Jindal handed his DHH Secretary Alan Levine that job of executing the demolition of the state's public healthcare and mental health delivery systems. Privatization is the method with the claim being that it will save the state money, although the claims associated with the privatization of state's mental health hospital in Jackson seem pretty slim.

What is not slim is the number of employees who will be moved off the state payrolls if and when team Jindal/Levine complete their mission. Coupled with the clearly signaled intent to shut down much if not all of the LSU Hospital System, Jindal and Levine intend to shed tens of thousands of workers from the state's payroll.

The total number of permanent job losses resulting from this privatization push will make the temporary loss of jobs resulting from the deep water drilling moratorium pale in comparison. But, classified state employees, unlike the owners of those deep water oil service companies, are not big Jindal contributors and that may well be why the governor does not see any equivalence between the job losses that will come as the result of his own initiatives.

What is missing in the push for privatization is any significant attention to the impact that this will have on the quality of care delivered. Stories abound about what happens when the push for profits clash with other essential issues like safety — in fact, there is a gushing example of the outcome of one such collision in the Gulf of Mexico now.

What we do know that will happen as this push continues is that some companies are going to get rich feeding at the state revenue trough. Medicaid is the largest single component in the state's budget. That's where the privatization efforts are focused.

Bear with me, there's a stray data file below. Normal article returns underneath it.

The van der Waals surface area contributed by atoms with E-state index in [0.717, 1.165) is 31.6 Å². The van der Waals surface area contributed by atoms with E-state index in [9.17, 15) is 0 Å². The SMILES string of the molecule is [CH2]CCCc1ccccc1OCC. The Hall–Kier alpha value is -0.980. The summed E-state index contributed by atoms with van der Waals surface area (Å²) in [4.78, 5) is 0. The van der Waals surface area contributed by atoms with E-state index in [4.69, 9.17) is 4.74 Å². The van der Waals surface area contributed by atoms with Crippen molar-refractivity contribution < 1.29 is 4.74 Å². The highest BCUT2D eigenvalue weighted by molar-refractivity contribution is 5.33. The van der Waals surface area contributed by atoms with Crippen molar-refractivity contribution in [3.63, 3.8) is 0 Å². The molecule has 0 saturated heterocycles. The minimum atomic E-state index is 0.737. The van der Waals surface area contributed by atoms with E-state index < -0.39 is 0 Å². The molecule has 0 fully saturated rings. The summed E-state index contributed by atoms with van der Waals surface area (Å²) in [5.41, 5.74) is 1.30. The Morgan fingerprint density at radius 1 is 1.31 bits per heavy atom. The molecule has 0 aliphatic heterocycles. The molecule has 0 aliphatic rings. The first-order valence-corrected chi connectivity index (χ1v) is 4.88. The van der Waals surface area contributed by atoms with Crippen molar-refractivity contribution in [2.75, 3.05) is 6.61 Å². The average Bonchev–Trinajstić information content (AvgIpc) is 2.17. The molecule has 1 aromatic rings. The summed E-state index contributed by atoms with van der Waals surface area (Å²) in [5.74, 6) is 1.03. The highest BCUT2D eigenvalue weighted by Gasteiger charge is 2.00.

The myth of privatization is that costs can be controlled while adding another hand in the revenue stream. The math does not work, though it can be made to appear to work in the short term.

As it turns out, a significant portion of the state's budget — $7 billion, according to Jindal's own Streamlining Commission — runs through the hands of already outsourced positions. That amounts to just under one-third of all state government spending. There are 16,000 active contracts in place but the state does not know how many workers are covered by those contracts.

So, the Jindal 'solution' is to dive deeper into privatization, to push accountability further beyond the control of government, and put more public dollars into the hands of private companies.

Clearly, privatization is not away to streamline Louisiana state government. It is, however, a very effective tool for enriching contractors who are all too happy to make contributions to the politicians who enabled them to connect into the public money stream.

Legislators appear adamant about enforcing some oversight onto this process. HB 1143 has won final approval by both the House and the Senate and is headed to Jindal's desk for action. Levine and DHH fought this bill every step of the legislative way, but to no avail. Levine threatened a veto early in the process. It remains to be seen whether that threat will hold after the bill won final approval in the House by a veto-proof margin on Thursday.

Again, Jindal's privatization push is another area where the hype does not match up with reality. Some check or review of the policy is essential. That is what the Legislature is insisting upon. That is precisely the kind of oversight Jindal and his loyalists are resisting.

BP', Berms and Bobby

The BP Gulf Gusher has been a catastrophe for the workers killed and their families, the state's coastal communities, fishermen, oyster men, our fisheries and our way of life. It has been something of a godsend for Bobby Jindal's national political aspirations and he has milked it for all it has been worth.

The disaster happened just as Jindal's ability/willingness to focus on state government and its many challenges had about run out. This is as long as he's been on any job in his adult life and his presidential aspirations are no doubt linked to the restlessness of the boredom with Baton Rouge that has clearly overtaken him.

It is either ironic or fitting that Congressman Bobby Jindal led the fight to open to drilling the exact part of the Gulf of Mexico where the Deepwater Horizon blowout produced the catastrophe that Governor Bobby Jindal has latched onto as his national political lifeline.